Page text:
Longmont woman accused of robbing employer for 2nd time in 2 years
LONGMONT, Colo. — A Longmont woman accused in 2012 of robbing her former employer through the use of creative bookkeeping was accused this week of doing the same thing to the next company that hired her.
According to the Boulder Daily Camera, Mary Sanders, 37, was arrested on suspicion of identity theft, theft between the amounts of $1,000 and $19,000 and a parole violation on Tuesday.
Sanders was first accused of stealing more than $10,000 from two Colorado Burger King franchises in 2012. This time, she allegedly upped her scheme, as she now stands accused of stealing more than $17,000 from World Wide Moving Systems in Longmont.
An arrest affidavit suggested Sanders had access to the moving company’s bank account, payroll and records, allowing her to steal an estimated $1,245 in check payments, $6,350 in cash and $9,931 in unauthorized payroll checks.
That’s a grand total of over $17,500.
Investigators also said Sanders used a false Social Security number to collect $19,000 in unemployment from the state of Colorado during the time she was employed by the moving company, prompting the Colorado Department of Labor and Employment to launch its own investigation into Sanders.
When contacted by police, Sanders reportedly said she did not intentionally steal from her employer. That information contradicted the statements made by the moving company’s managers, who said Sanders admitted to the theft when confronted about the investigation, and offered to repay the money if the company didn’t press charges.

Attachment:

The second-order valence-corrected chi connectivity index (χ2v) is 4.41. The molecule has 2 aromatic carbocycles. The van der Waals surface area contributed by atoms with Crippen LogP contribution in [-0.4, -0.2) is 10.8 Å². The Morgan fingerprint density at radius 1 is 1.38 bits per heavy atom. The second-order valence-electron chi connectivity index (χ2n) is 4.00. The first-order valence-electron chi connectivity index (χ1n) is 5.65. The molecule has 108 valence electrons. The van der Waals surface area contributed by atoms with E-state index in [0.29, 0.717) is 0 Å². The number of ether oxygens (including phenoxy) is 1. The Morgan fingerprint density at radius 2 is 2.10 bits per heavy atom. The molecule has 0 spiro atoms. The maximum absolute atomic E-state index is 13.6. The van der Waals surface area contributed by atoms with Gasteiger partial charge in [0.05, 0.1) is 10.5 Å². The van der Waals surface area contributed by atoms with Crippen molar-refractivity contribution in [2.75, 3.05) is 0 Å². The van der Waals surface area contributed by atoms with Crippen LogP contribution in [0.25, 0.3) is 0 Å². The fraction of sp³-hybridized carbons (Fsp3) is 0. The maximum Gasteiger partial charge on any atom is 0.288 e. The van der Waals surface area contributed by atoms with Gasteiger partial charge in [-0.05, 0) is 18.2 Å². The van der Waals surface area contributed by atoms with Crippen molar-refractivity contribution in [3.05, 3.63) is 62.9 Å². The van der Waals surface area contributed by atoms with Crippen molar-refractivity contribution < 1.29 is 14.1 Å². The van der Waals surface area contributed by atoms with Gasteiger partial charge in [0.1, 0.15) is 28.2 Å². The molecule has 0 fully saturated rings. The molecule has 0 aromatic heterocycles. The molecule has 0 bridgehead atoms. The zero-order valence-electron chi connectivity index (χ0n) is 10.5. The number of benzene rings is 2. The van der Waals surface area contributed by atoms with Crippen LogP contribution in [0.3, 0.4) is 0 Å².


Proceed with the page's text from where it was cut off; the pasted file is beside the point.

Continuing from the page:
Before being arrested on the new charges, Sanders was scheduled to appear in court on Wednesday in an unrelated theft case involving two Colorado-based Burger King franchises. She is facing two felony theft charges and 16 forgery charges after a bookkeeping company accused her of stealing over $10,000 from the franchises when she worked as a bookkeeper for the company from June 2008 to December 2011.
Sanders allegedly stole money from the Burger King franchises by creating a fake employee named Marie Sanchez, who had the same Social Security number as Sanders. Investigators said the company’s computer system recognized the checks as being paid to Sanchez, but that the physical checks were actually addressed and delivered to Sanders.